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Benefits of Forest Kindergarten

learn, grow and BE a child in nature.

Cognitive benefits

  • At The Wild Woods children constantly get to work on the following skills: concentration, observation, exploration, building, sorting, experimenting and collecting. In the context of free play, children become deeply immersed in what they are doing instead of feeling as if they have to be doing these things.

  • Studies have shown that children learn best while being active: moving, dancing, singing and playing, all of which are encouraged at The Wild Woods.

  • It has been discovered in Germany that children who participate in nature/forest schools have a better sense of problem solving and critical thinking than their peers from more traditional preschools when beginning formal schooling because of the teaching and learning style of nature/forest schools.


  • Unstructured free play in nature encourages socialization and teaches cooperation, negotiation, compromise and teamwork/team building.

  • Children are allowed to work through real life problems and scenarios through free play. This gives them a chance to make sense of the world around them and allows them to work through any anxieties they may have.

  • By having open spaces and removing traditional toys and replacing them with the items nature provides, the potential for conflict is reduced (but not eliminated) which encourages healthier social development.

  • Children are taught to be kind and thoughtful towards all life through modeling by our staff, while also learning how to communicate and work with others.

  • Children develop a sense of self through unstructured free play.

  • Children become more grounded, more calm, more relaxed, and more focused after prolonged quality nature immersion.

  • Children have a chance to engage in restorative attention, or soft focus, while immersed in nature, leading to a sense of calmness. This can also lead to a decrease in attention/focus issues.

  • Nature immersion provides children a chance to be quiet and still which can lead to a peacefulness that is often lost in today’s chaotic world.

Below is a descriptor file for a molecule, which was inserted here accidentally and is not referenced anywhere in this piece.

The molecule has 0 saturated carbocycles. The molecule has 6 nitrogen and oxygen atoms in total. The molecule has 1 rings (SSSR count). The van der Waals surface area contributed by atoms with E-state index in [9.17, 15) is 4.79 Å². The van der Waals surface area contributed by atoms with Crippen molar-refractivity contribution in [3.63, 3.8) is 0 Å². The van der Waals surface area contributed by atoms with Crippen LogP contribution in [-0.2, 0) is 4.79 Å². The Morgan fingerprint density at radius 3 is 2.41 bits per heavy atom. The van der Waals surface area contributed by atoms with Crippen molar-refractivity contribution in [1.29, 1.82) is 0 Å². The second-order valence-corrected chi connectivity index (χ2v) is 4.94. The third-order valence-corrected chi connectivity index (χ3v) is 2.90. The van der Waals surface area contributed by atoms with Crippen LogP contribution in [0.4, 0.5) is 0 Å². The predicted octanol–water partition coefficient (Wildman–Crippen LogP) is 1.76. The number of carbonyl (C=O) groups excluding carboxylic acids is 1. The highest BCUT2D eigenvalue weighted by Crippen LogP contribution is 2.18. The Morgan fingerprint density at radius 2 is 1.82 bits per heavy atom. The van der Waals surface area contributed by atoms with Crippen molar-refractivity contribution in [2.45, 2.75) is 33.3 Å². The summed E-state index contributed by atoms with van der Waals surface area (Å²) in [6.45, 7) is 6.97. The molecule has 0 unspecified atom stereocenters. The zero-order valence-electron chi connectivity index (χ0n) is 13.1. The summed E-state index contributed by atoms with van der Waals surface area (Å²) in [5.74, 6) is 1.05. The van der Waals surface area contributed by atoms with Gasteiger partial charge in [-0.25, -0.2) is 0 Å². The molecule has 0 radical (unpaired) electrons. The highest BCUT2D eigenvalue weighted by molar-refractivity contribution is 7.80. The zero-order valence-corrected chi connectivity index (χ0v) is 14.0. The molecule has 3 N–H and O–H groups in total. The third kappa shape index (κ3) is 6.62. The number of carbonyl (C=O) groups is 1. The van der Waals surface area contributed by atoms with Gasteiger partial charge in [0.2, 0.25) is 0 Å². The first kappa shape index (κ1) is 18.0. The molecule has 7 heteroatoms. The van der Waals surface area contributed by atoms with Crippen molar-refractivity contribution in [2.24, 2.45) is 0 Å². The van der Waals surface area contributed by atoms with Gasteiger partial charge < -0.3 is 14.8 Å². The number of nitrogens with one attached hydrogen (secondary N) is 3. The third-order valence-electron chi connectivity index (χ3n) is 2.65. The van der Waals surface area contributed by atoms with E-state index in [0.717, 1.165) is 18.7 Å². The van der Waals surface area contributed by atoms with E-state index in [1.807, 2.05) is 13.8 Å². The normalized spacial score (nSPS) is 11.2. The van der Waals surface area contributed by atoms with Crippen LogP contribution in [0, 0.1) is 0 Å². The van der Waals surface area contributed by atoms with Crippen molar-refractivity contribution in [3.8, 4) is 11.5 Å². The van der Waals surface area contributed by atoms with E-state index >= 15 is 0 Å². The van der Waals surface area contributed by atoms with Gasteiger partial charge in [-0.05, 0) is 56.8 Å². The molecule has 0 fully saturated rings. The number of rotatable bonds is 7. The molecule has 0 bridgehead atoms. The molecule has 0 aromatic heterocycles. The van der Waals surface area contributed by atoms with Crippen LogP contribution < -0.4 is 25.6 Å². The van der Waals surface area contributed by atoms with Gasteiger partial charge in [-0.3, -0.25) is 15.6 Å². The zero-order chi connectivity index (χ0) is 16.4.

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Motor Skills and Physical

  • Due to the amount of physical activity a child receives at The Wild Woods, they become adept at: digging, running, hiking, balancing, skipping, tumbling, jumping, climbing, carrying heavy and large objects, coordination, and navigating uneven natural terrain. All in all, children in nature immersion programs develop exceptional fine and gross motor skills.

  • Studies have found children in nature immersion programs have stronger immune systems leading to fewer illnesses.

  • By being active as a young child, children are less likely to become obese and are more likely to become active adults.

  • Children develop a sense of how to take risks and what is safe versus unsafe due to all the physical activities they engage in.

  • ​Time spent in nature has been proven to improve children’s vision by encouraging refocusing from near objects to far away objects and back.


  • Nature immersion encourages children to develop a sense of wonder and awe about the natural world.

  • Children learn to see the beauty that exists all throughout the natural environment.

  • By being exposed to nature as a place of calm during childhood, the children are able to grow up with an appreciation and love of nature and they are able to recognize nature as a place to be cherished and enjoyed.

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In summary

All and all, nature immersion allows children to be children. They are able to be loud and run around. They are also able to sit and be still and enjoy the peace and quiet provided by nature. The children are allowed to be themselves which is key to making them feel comfortable and maximizing their growth and development.

All of the above reasons are why we encourage you to allow your child to learn, grow, and BE a child in nature at The Wild Woods!

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